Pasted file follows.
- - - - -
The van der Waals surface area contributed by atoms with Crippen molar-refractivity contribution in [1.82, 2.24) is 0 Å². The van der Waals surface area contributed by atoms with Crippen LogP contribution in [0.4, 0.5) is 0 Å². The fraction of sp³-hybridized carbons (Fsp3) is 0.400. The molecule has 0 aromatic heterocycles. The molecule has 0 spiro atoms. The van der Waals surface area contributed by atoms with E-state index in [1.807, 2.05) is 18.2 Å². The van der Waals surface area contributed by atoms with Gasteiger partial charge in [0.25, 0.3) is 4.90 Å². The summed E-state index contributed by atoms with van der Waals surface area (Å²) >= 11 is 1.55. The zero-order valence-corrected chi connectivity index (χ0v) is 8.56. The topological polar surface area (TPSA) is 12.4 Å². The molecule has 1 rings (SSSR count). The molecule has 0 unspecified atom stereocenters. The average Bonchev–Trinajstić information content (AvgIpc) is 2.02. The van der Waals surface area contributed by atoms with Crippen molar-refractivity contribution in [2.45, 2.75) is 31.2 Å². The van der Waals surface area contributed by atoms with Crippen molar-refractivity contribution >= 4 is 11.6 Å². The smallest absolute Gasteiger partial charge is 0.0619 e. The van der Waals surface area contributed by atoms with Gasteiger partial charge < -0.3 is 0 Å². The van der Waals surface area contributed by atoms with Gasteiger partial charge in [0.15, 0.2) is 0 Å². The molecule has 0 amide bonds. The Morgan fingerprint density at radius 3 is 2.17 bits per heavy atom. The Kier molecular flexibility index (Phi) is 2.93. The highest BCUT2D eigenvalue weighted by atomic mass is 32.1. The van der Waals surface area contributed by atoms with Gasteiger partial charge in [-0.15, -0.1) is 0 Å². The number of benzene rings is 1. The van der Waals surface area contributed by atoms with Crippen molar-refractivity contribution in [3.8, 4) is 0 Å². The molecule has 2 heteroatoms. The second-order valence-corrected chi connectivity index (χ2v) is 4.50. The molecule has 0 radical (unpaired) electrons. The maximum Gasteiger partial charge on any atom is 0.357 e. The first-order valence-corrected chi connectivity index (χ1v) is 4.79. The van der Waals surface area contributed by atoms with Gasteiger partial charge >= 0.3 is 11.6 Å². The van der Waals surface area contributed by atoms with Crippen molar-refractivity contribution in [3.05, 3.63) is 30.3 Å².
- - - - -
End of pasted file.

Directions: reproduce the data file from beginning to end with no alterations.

The van der Waals surface area contributed by atoms with Crippen molar-refractivity contribution in [1.82, 2.24) is 0 Å². The van der Waals surface area contributed by atoms with Crippen LogP contribution in [0.4, 0.5) is 0 Å². The fraction of sp³-hybridized carbons (Fsp3) is 0.400. The molecule has 0 aromatic heterocycles. The molecule has 0 spiro atoms. The van der Waals surface area contributed by atoms with E-state index in [1.807, 2.05) is 18.2 Å². The van der Waals surface area contributed by atoms with Gasteiger partial charge in [0.25, 0.3) is 4.90 Å². The summed E-state index contributed by atoms with van der Waals surface area (Å²) >= 11 is 1.55. The zero-order valence-corrected chi connectivity index (χ0v) is 8.56. The topological polar surface area (TPSA) is 12.4 Å². The molecule has 1 rings (SSSR count). The molecule has 0 unspecified atom stereocenters. The average Bonchev–Trinajstić information content (AvgIpc) is 2.02. The van der Waals surface area contributed by atoms with Crippen molar-refractivity contribution in [2.45, 2.75) is 31.2 Å². The van der Waals surface area contributed by atoms with Crippen molar-refractivity contribution >= 4 is 11.6 Å². The smallest absolute Gasteiger partial charge is 0.0619 e. The van der Waals surface area contributed by atoms with Gasteiger partial charge < -0.3 is 0 Å². The van der Waals surface area contributed by atoms with Gasteiger partial charge in [0.15, 0.2) is 0 Å². The molecule has 0 amide bonds. The Morgan fingerprint density at radius 3 is 2.17 bits per heavy atom. The Kier molecular flexibility index (Phi) is 2.93. The highest BCUT2D eigenvalue weighted by atomic mass is 32.1. The van der Waals surface area contributed by atoms with Gasteiger partial charge in [-0.15, -0.1) is 0 Å². The number of benzene rings is 1. The van der Waals surface area contributed by atoms with Crippen molar-refractivity contribution in [3.8, 4) is 0 Å². The molecule has 2 heteroatoms. The second-order valence-corrected chi connectivity index (χ2v) is 4.50. The molecule has 0 radical (unpaired) electrons. The maximum Gasteiger partial charge on any atom is 0.357 e. The first-order valence-corrected chi connectivity index (χ1v) is 4.79. The van der Waals surface area contributed by atoms with Gasteiger partial charge >= 0.3 is 11.6 Å². The van der Waals surface area contributed by atoms with Crippen molar-refractivity contribution in [3.05, 3.63) is 30.3 Å².